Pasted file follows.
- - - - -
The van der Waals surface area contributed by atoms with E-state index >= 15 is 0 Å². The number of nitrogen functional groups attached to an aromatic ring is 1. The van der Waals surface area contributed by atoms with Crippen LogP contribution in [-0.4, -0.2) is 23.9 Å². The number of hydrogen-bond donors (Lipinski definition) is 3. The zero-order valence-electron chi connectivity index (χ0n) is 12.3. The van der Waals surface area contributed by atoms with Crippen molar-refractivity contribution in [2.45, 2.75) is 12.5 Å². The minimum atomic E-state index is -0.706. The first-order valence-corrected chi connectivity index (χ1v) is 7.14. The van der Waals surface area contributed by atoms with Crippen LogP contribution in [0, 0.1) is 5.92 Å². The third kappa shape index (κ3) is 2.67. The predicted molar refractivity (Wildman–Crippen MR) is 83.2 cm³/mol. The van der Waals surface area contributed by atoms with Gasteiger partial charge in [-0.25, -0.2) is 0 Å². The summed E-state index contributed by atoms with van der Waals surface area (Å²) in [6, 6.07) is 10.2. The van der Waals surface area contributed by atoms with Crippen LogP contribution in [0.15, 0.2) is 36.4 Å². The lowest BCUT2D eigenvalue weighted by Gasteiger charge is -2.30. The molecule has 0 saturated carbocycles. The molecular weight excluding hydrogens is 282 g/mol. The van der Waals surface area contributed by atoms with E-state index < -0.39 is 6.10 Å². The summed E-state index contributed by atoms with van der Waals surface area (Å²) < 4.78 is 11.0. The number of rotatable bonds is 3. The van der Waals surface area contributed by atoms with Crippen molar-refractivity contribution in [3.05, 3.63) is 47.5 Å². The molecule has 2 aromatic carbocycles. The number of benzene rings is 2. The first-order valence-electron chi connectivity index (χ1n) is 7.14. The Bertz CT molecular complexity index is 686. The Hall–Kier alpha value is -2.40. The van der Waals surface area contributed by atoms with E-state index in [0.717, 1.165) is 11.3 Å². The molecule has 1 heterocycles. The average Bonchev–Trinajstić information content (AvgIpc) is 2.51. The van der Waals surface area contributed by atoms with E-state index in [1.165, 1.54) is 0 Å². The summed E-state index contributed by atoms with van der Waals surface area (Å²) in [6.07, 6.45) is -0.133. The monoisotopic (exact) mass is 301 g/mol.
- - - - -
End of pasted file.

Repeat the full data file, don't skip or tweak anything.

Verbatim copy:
The van der Waals surface area contributed by atoms with E-state index >= 15 is 0 Å². The number of nitrogen functional groups attached to an aromatic ring is 1. The van der Waals surface area contributed by atoms with Crippen LogP contribution in [-0.4, -0.2) is 23.9 Å². The number of hydrogen-bond donors (Lipinski definition) is 3. The zero-order valence-electron chi connectivity index (χ0n) is 12.3. The van der Waals surface area contributed by atoms with Crippen molar-refractivity contribution in [2.45, 2.75) is 12.5 Å². The minimum atomic E-state index is -0.706. The first-order valence-corrected chi connectivity index (χ1v) is 7.14. The van der Waals surface area contributed by atoms with Crippen LogP contribution in [0, 0.1) is 5.92 Å². The third kappa shape index (κ3) is 2.67. The predicted molar refractivity (Wildman–Crippen MR) is 83.2 cm³/mol. The van der Waals surface area contributed by atoms with Gasteiger partial charge in [-0.25, -0.2) is 0 Å². The summed E-state index contributed by atoms with van der Waals surface area (Å²) in [6, 6.07) is 10.2. The van der Waals surface area contributed by atoms with Crippen LogP contribution in [0.15, 0.2) is 36.4 Å². The lowest BCUT2D eigenvalue weighted by Gasteiger charge is -2.30. The molecule has 0 saturated carbocycles. The molecular weight excluding hydrogens is 282 g/mol. The van der Waals surface area contributed by atoms with E-state index < -0.39 is 6.10 Å². The summed E-state index contributed by atoms with van der Waals surface area (Å²) < 4.78 is 11.0. The number of rotatable bonds is 3. The van der Waals surface area contributed by atoms with Crippen molar-refractivity contribution in [3.05, 3.63) is 47.5 Å². The molecule has 2 aromatic carbocycles. The number of benzene rings is 2. The first-order valence-electron chi connectivity index (χ1n) is 7.14. The Bertz CT molecular complexity index is 686. The Hall–Kier alpha value is -2.40. The van der Waals surface area contributed by atoms with E-state index in [0.717, 1.165) is 11.3 Å². The molecule has 1 heterocycles. The average Bonchev–Trinajstić information content (AvgIpc) is 2.51. The van der Waals surface area contributed by atoms with E-state index in [1.165, 1.54) is 0 Å². The summed E-state index contributed by atoms with van der Waals surface area (Å²) in [6.07, 6.45) is -0.133. The monoisotopic (exact) mass is 301 g/mol.